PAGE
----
While management expects these proceeds will meet our foreseeable needs for the next 10-12 months, we will need to raise additional capital by way of an offering of equity securities, an offering of debt securities, or by obtaining financing through a bank or other entity. If we need to obtain additional financing, that financing may not be available or we may not be able to obtain that financing on terms acceptable to us. If additional funds are raised through the issuance of equity securities, there may be a significant dilution in the value of our outstanding common stock.

 Off Balance Sheet Arrangements
 
We do not have any off balance sheet arrangements that have or are reasonably likely to have a current or future effect on our financial condition, changes in financial condition, revenues or expenses, results of operations, liquidity or capital expenditures or capital resources that is material to an investor in our securities.
 
Seasonality
 
Our business has not been subject to any material seasonal variations in operations, although this may change in the future.
 
Inflation
 
As a development stage company, our business, revenues and operating results have not been affected in any material way by inflation. If and when it begins marketing thorium and other minerals, management expects its business will be affected by inflation and commodity price volatility.
 
Critical Accounting Policies
 
The SEC issued Financial Reporting Release No. 60, "Cautionary Advice Regarding Disclosure About Critical Accounting Policies" suggesting that companies provide additional disclosure and commentary on their most critical accounting policies. In Financial Reporting Release No. 60, the SEC has defined the most critical accounting policies as the ones that are most important to the portrayal of a company's financial condition and operating results, and require management to make its most difficult and subjective judgments, often as a result of the need to make estimates of matters that are inherently uncertain. Based on this definition, we have identified the following significant policies as critical to the understanding of our financial statements.
 
The preparation of financial statements in conformity with generally accepted accounting principles requires management to make a variety of estimates and assumptions that affect (i) the reported amounts of assets and liabilities and disclosure of contingent assets and liabilities as of the date of the financial statements and (ii) the reported amounts of revenues and expenses during the reporting periods covered by the financial statements.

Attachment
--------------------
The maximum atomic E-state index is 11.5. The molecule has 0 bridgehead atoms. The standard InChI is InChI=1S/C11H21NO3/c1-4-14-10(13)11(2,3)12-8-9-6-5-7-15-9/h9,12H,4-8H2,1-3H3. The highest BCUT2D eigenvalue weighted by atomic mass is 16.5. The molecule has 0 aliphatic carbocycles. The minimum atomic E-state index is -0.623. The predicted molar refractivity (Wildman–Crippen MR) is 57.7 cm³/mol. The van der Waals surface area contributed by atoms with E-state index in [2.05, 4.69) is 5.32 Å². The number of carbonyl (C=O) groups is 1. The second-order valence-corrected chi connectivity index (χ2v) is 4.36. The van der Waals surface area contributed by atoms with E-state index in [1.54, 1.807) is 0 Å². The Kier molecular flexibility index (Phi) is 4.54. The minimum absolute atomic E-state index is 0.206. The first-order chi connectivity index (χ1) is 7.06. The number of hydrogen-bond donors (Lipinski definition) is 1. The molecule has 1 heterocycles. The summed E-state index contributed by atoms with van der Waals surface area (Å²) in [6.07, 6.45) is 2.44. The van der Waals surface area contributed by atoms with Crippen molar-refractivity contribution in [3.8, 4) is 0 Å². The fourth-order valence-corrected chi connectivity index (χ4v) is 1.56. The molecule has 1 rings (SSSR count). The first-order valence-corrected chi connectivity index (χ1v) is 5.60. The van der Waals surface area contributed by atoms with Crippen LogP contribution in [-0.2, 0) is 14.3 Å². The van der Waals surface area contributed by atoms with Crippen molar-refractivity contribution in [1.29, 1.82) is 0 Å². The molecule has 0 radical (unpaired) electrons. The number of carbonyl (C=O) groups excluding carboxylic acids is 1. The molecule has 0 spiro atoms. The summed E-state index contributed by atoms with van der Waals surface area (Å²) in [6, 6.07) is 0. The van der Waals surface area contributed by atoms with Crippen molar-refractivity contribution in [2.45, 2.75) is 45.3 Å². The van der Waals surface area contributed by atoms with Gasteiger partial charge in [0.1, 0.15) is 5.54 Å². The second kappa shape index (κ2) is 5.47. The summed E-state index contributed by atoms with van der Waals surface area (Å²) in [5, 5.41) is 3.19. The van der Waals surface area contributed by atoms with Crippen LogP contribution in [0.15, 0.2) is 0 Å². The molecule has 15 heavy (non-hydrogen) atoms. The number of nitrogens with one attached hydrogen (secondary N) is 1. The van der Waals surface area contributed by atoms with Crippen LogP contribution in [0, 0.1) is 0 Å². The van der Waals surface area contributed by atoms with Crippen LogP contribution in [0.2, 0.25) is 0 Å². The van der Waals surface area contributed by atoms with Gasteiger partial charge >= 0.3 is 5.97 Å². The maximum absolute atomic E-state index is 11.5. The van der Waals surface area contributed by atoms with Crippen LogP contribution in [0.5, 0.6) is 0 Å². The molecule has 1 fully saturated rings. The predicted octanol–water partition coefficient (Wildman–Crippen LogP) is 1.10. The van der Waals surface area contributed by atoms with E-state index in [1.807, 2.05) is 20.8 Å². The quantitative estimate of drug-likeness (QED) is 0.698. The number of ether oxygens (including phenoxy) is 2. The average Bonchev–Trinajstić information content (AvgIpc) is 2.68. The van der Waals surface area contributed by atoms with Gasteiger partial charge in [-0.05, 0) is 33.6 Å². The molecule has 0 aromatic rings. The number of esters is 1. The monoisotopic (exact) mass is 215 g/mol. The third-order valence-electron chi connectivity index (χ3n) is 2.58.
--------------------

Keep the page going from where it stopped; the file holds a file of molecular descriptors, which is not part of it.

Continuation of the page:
Our management expects to make judgments and estimates about the effect of matters that are inherently uncertain. As the number of variables and assumptions affecting the future resolution of the uncertainties increase, these judgments become even more subjective and complex. Although we believe that our estimates and assumptions are reasonable, actual results may differ significantly from these estimates. Changes in estimates and assumptions based upon actual results may have a material impact on our results of operation and/or financial condition. We have identified certain accounting policies that we believe are most important to the portrayal of our current financial condition and results of operations. Our significant accounting policies are disclosed in Note 2 to the Consolidated Financial Statements included in the Annual Report on Form 10-KSB.

 Deferred tax assets and liabilities
 
We will recognize the expected future tax benefit from deferred tax assets when the tax benefit is considered to be more likely than not of being realized. Assessing the recoverability of deferred tax assets requires management to make significant estimates related to expectations of future taxable income. Estimates of future taxable income are based on forecasted cash flows and the application of existing tax laws in each jurisdiction. To the extent that future cash flows and taxable income differ significantly from estimates, our ability to realize deferred tax assets could be impacted. Additionally, future changes in tax laws in the jurisdictions in which we operate could limit our ability to obtain the future tax benefits.
 
18


Accounting for Stock Based Compensation, Stock Options and Warrants Granted to Employees and Nonemployees
 
We adopted the provisions of SFAS 123R, which requires the use of the fair value method of accounting for share-based compensation. Under the fair value based method, compensation cost related to employee stock options or similar equity instruments is measured at the grant date based on the value of the award and is recognized over the service period, which is usually the vesting period. SFAS 123R also requires measurement of cost of a liability-classified award based on its current fair value.  The fair value of the liability-classified award will be subsequently remeasured at each reporting date through the settlement date.  Change in fair value during the requisite service period will be recognized as compensation cost over that period.  We determine fair value using the Black-Scholes model. Under this model, certain assumptions, including the risk-free interest rate, the expected life of the options and the estimated fair value of our ordinary shares and the expected volatility, are required to determine the fair value of the options. If different assumptions had been used, the fair value of the options would have been different from the amount we computed and recorded, which would have resulted in either an increase or decrease in the compensation expense.  

The options were valued using the Black-Scholes option pricing model. The assumptions used were as follows: volatility of 106% to 275%, a risk-free interest rate of 3.86% to 4.45%, dividend yield of 0% and an exercise term of one to five years.